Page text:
Among the sideshows at this year’s festival were the now fabled inflatable church, the hilarious silent disco, plenty of pop-up food trucks and the indispensable Riverside Stage.

For late evening entertainment, a superlative locally based act known as Coyote 80s Mixtape played back-to-back cover hits from the Eighties and Nineties with amazing proficiency and impressive musicianship. They could easily have merited an early slot on the main stage.

With the sun breaking through clouds during the early afternoon of Sunday, an inspired opening performance by Aswad was followed by Peter Hook and The Light.

The co-founder and bassist of both Joy Division and New Order, Hook blasted Temple Island Meadows with perhaps the most famous extended club track of the Eighties, Blue Monday, to shrieks of approval from the audience.

But perhaps the award for simply unrivalled musical prowess and phenomenal execution goes to Jazzie B’s Soul II Soul.

Within their allotted 30-minute slot, the band totally encapsulated the sun-drenched vibe of the day.

Charlotte Kelly wowed the crowd with her belting voice as she shimmied through a string of the outfit’s most famous hits with ice-cool ease, all backed up by virtuoso playing. A joy to behold. NASA spacesuit-clad Pete Wylie of The Mighty Wah! reset his profile with an audience that might have overlooked some classy songs of the Eighties, namely Sinful and The Story of the Blues (Part One), while Katrina Leskanich of Katrina and the Waves rocked the mosh pit to the core with Walking on Sunshine.

The festival thankfully welcomed back The Christians with their trademark thinking man’s pop hits Harvest for the World, Forgotten Town and Hooverville. Garry Christian radiated his usual unruffled demeanour with vocals clearly still in check. A class act in every respect.

Limahl arrived on stage still looking fresh-faced with three-piece suit and flattened mop, in total contrast to our early Eighties perception of him.

Responsible for the first 20,000-strong singalong of the day with Giorgio Moroder’s Never Ending Story, he also delivered an energised performance of his first solo single Only for Love and, of course, Kajagoogoo’s Too Shy.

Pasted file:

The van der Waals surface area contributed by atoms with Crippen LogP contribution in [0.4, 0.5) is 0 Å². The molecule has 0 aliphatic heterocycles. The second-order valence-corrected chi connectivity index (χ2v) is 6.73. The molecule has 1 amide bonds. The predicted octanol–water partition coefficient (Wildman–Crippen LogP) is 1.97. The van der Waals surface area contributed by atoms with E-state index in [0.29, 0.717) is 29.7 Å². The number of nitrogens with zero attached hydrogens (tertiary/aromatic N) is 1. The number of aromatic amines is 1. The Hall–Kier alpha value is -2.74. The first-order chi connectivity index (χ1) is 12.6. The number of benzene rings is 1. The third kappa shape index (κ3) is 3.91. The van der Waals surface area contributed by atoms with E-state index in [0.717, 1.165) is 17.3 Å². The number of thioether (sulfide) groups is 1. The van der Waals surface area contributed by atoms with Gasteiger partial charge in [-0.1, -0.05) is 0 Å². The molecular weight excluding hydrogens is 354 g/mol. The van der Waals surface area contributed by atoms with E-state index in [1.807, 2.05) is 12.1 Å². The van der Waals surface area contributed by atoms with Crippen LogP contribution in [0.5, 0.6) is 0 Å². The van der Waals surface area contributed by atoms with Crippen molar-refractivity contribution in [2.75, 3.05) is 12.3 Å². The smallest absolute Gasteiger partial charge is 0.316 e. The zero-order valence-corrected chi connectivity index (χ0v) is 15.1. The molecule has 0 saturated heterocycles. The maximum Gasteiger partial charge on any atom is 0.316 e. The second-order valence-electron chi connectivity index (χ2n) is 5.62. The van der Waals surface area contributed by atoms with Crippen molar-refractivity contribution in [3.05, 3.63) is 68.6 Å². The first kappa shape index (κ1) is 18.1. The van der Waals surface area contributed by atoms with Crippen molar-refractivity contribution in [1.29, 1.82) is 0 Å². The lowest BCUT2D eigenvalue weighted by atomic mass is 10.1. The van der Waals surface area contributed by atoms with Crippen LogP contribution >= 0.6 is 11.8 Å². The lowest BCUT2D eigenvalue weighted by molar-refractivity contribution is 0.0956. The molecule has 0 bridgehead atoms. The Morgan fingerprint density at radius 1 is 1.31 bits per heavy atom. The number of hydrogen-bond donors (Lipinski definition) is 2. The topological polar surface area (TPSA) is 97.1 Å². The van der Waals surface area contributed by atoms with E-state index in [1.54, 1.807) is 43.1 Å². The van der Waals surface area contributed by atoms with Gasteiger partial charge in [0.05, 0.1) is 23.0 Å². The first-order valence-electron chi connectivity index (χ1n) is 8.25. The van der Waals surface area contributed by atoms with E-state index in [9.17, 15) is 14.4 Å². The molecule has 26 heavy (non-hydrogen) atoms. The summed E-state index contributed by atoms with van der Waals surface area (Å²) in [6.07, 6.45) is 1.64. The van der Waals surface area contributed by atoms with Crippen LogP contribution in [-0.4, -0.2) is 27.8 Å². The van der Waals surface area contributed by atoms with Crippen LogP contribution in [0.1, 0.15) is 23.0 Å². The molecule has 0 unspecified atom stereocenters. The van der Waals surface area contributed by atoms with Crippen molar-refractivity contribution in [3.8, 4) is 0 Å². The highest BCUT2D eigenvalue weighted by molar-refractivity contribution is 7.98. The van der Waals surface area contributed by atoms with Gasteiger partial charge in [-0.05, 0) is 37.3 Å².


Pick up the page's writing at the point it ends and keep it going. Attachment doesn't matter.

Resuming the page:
Marc Almond commanded proceedings with his customary charisma and delighted the Rewind crowd with Gene Pitney’s Something’s Gotten Hold of My Heart before rousing the mob into offering up the most colossal choruses of the weekend with Soft Cell’s Tainted Love and Say Hello, Wave Goodbye.

With Sara Dallin and Keren Woodward the current two surviving members of Bananarama, and the Rewind All Star Band closing out its two impeccably played backing-duty marathons, the penultimate act of the festival was aptly chosen.

While someone should perhaps ask them to try smiling a bit more often, it was great to hear the likes of Cruel Summer, Robert De Niro’s Waiting… and Love in the First Degree again.

Last up on the main stage were soft rock masters Wet Wet Wet, with new recruit and highly competent Marti Pellow replacement Kevin Simm.

Supported by keen-eyed graphics on the central jumbotron screen and the lighting designer’s final colourful fling, the band ploughed through a catalogue of well-known favourites such as Love Is All Around, Sweet Surrender, With a Little Help from My Friends and Goodnight Girl.

The band created a vast and layered sound, with tight playing and stunning guitar work from Graeme Duffin.

This must have been the most satisfying Rewind South to date.

Visitors from Newbury attending their first ever Rewind described the weekend and the glorious setting to me as “perfect” and are already planning to bring 20 business associates along next year.

Congratulations to all on this welcome return to normality and a truly wonderful weekend.

Martin Dew